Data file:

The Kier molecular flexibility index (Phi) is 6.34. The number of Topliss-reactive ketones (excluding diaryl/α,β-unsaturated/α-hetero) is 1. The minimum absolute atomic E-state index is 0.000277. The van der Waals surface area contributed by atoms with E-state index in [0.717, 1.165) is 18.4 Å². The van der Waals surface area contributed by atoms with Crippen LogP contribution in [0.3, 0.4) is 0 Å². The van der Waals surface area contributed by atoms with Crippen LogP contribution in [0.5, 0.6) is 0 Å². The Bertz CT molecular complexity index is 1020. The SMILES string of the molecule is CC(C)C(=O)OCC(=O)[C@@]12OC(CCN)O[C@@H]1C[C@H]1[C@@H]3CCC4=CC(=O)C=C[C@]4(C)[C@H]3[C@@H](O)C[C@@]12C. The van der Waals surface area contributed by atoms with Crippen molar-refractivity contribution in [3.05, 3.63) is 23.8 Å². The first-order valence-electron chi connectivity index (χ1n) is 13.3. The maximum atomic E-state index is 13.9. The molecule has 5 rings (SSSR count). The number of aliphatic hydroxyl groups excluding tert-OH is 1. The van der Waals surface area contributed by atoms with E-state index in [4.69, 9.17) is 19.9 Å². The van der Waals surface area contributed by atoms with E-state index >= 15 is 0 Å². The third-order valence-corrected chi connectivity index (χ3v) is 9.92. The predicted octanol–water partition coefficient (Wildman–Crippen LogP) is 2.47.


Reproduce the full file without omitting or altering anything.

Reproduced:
The Kier molecular flexibility index (Phi) is 6.34. The number of Topliss-reactive ketones (excluding diaryl/α,β-unsaturated/α-hetero) is 1. The minimum absolute atomic E-state index is 0.000277. The van der Waals surface area contributed by atoms with E-state index in [0.717, 1.165) is 18.4 Å². The van der Waals surface area contributed by atoms with Crippen LogP contribution in [0.3, 0.4) is 0 Å². The van der Waals surface area contributed by atoms with Crippen LogP contribution in [0.5, 0.6) is 0 Å². The Bertz CT molecular complexity index is 1020. The SMILES string of the molecule is CC(C)C(=O)OCC(=O)[C@@]12OC(CCN)O[C@@H]1C[C@H]1[C@@H]3CCC4=CC(=O)C=C[C@]4(C)[C@H]3[C@@H](O)C[C@@]12C. The van der Waals surface area contributed by atoms with Crippen molar-refractivity contribution in [3.05, 3.63) is 23.8 Å². The first-order valence-electron chi connectivity index (χ1n) is 13.3. The maximum atomic E-state index is 13.9. The molecule has 5 rings (SSSR count). The number of aliphatic hydroxyl groups excluding tert-OH is 1. The van der Waals surface area contributed by atoms with E-state index in [4.69, 9.17) is 19.9 Å². The van der Waals surface area contributed by atoms with E-state index >= 15 is 0 Å². The third-order valence-corrected chi connectivity index (χ3v) is 9.92. The predicted octanol–water partition coefficient (Wildman–Crippen LogP) is 2.47.